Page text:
author = "A.J. Turner and J. Bush and C.A. Langley",
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Professionalism within pharmacy – the thoughts of Professional Leaders. / Turner, A.J.; Bush, J.; Langley, C.A.

In: Research in social and administrative pharmacy, Vol. 10, No. 5, 09.2014, p. e48.

Research output: Contribution to journalMeeting abstract

TY - JOUR

T1 - Professionalism within pharmacy – the thoughts of Professional Leaders

AU - Turner, A.J.

AU - Bush, J.

AU - Langley, C.A.

N1 - From 'Podium and poster presentations' of the 18th International Social Pharmacy Workshop (ISPW), Boston, MA (US), 5-8 August 2014.

PY - 2014/9

Y1 - 2014/9

N2 - To ascertain the thoughts of selected professional leaders on matters relating to pharmacist professionalism. These views will help build a picture of the professional status of pharmacy.Methods - Semi-structured interviews were conducted between July and November 2013 with representatives from eight UK pharmacy leadership bodies. The bodies were selected for their roles in pharmacy policy development, regulation and professional representation. The interviews were recorded and transcribed verbatim. Analysis by constant comparison identified a number of emerging themes.Results - The following emerging themes were identified from the interview data: Influence of the Pharmacy Landscape: Participants highlighted the role that pharmacy plays within the National Health Service and wider society and how future developments may affect the professional status currently afforded to pharmacists. Vocalising Pharmacy: Communication within the profession and also with those external to the profession, including other healthcare professionals and the general public, is important to ensure a high professional standing. The Impact of Commercialism: Professionalism and commercialism were generally seen to be antithetical and a rise in commercialism may adversely impact on external perceptions of the professionalism of pharmacy. Responsibility for Professionalism: The professional image of pharmacy is maintained by the individuals operating within it regardless of their scope of practice. It is the responsibility of all those individuals to ensure that they actively demonstrate ‘professional’ behaviours. The Journey to Professionalism: Acquiring a professional ethos is a continual process but there are stages in a pharmacist’s development that are considered particularly important. These include upbringing, undergraduate education and pre-registration training.Conclusions - Pharmacy’s professional status in the UK remains open to challenge and vital to retaining that status is the public perception of pharmacists. Future research examining pharmacy’s claims to professional status should focus on exploring the attitudes of the general public in addition to the views of pharmacists.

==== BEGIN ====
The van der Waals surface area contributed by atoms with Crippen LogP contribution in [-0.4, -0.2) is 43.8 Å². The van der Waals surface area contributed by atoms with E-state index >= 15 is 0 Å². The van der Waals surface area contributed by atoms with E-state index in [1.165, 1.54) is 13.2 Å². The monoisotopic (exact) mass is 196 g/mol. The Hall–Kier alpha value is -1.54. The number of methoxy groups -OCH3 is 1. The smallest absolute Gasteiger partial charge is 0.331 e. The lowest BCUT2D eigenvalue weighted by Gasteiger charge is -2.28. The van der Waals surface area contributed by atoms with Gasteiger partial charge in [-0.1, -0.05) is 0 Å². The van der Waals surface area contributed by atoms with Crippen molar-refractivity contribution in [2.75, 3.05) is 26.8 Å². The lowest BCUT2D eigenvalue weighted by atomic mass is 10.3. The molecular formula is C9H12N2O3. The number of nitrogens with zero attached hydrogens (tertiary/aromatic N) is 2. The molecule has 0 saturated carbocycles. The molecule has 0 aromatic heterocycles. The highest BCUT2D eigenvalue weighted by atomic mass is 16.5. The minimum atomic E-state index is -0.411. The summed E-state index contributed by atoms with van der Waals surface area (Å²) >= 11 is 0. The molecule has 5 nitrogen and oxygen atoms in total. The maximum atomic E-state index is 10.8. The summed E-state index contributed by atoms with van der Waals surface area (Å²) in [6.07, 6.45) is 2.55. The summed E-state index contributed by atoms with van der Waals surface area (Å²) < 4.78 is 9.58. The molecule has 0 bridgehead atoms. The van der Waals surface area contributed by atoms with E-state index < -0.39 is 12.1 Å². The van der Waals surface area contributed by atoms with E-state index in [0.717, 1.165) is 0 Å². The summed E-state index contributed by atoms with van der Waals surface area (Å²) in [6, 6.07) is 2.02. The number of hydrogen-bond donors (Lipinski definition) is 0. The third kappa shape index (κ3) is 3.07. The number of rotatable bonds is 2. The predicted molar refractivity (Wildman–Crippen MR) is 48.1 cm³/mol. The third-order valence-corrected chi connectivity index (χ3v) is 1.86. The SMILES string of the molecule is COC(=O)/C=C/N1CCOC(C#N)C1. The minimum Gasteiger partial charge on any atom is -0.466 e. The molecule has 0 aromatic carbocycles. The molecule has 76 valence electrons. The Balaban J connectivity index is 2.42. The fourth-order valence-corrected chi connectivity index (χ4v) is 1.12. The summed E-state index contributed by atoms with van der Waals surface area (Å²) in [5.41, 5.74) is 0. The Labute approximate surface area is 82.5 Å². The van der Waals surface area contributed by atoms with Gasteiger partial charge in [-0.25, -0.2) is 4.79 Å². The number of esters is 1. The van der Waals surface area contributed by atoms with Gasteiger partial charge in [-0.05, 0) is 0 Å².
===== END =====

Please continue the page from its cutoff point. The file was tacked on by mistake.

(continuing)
AB - To ascertain the thoughts of selected professional leaders on matters relating to pharmacist professionalism. These views will help build a picture of the professional status of pharmacy.Methods - Semi-structured interviews were conducted between July and November 2013 with representatives from eight UK pharmacy leadership bodies. The bodies were selected for their roles in pharmacy policy development, regulation and professional representation. The interviews were recorded and transcribed verbatim. Analysis by constant comparison identified a number of emerging themes.Results - The following emerging themes were identified from the interview data: Influence of the Pharmacy Landscape: Participants highlighted the role that pharmacy plays within the National Health Service and wider society and how future developments may affect the professional status currently afforded to pharmacists. Vocalising Pharmacy: Communication within the profession and also with those external to the profession, including other healthcare professionals and the general public, is important to ensure a high professional standing. The Impact of Commercialism: Professionalism and commercialism were generally seen to be antithetical and a rise in commercialism may adversely impact on external perceptions of the professionalism of pharmacy. Responsibility for Professionalism: The professional image of pharmacy is maintained by the individuals operating within it regardless of their scope of practice. It is the responsibility of all those individuals to ensure that they actively demonstrate ‘professional’ behaviours. The Journey to Professionalism: Acquiring a professional ethos is a continual process but there are stages in a pharmacist’s development that are considered particularly important. These include upbringing, undergraduate education and pre-registration training.Conclusions - Pharmacy’s professional status in the UK remains open to challenge and vital to retaining that status is the public perception of pharmacists. Future research examining pharmacy’s claims to professional status should focus on exploring the attitudes of the general public in addition to the views of pharmacists.

U2 - 10.1016/j.sapharm.2014.07.122

DO - 10.1016/j.sapharm.2014.07.122

M3 - Meeting abstract

VL - 10

SP - e48

JO - Research in social and administrative pharmacy

T2 - Research in social and administrative pharmacy

JF - Research in social and administrative pharmacy

SN - 1551-7411

IS - 5

ER -